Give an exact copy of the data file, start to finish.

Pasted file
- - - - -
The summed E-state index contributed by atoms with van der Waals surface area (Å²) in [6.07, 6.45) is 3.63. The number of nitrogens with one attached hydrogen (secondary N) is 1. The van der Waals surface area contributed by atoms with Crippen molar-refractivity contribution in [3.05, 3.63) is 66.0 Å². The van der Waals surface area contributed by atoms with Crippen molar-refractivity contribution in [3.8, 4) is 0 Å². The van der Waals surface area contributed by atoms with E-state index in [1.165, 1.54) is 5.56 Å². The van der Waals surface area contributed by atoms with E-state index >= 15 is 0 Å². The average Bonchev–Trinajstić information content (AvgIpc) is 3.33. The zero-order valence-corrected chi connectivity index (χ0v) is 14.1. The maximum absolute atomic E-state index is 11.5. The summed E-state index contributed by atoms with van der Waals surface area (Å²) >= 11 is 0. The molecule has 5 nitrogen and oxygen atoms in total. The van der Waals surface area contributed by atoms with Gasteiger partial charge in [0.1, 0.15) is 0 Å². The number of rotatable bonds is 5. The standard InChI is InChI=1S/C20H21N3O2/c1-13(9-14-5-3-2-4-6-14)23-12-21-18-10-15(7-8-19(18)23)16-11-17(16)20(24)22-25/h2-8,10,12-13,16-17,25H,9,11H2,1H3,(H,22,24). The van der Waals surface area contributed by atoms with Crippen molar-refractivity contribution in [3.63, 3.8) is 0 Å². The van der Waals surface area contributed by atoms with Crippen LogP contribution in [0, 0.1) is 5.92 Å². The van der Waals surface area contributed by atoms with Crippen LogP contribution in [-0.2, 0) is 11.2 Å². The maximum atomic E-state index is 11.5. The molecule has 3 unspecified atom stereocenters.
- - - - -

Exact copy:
The summed E-state index contributed by atoms with van der Waals surface area (Å²) in [6.07, 6.45) is 3.63. The number of nitrogens with one attached hydrogen (secondary N) is 1. The van der Waals surface area contributed by atoms with Crippen molar-refractivity contribution in [3.05, 3.63) is 66.0 Å². The van der Waals surface area contributed by atoms with Crippen molar-refractivity contribution in [3.8, 4) is 0 Å². The van der Waals surface area contributed by atoms with E-state index in [1.165, 1.54) is 5.56 Å². The van der Waals surface area contributed by atoms with E-state index >= 15 is 0 Å². The average Bonchev–Trinajstić information content (AvgIpc) is 3.33. The zero-order valence-corrected chi connectivity index (χ0v) is 14.1. The maximum absolute atomic E-state index is 11.5. The summed E-state index contributed by atoms with van der Waals surface area (Å²) >= 11 is 0. The molecule has 5 nitrogen and oxygen atoms in total. The van der Waals surface area contributed by atoms with Gasteiger partial charge in [0.1, 0.15) is 0 Å². The number of rotatable bonds is 5. The standard InChI is InChI=1S/C20H21N3O2/c1-13(9-14-5-3-2-4-6-14)23-12-21-18-10-15(7-8-19(18)23)16-11-17(16)20(24)22-25/h2-8,10,12-13,16-17,25H,9,11H2,1H3,(H,22,24). The van der Waals surface area contributed by atoms with Crippen molar-refractivity contribution in [3.63, 3.8) is 0 Å². The van der Waals surface area contributed by atoms with Crippen LogP contribution in [0, 0.1) is 5.92 Å². The van der Waals surface area contributed by atoms with Crippen LogP contribution in [-0.2, 0) is 11.2 Å². The maximum atomic E-state index is 11.5. The molecule has 3 unspecified atom stereocenters.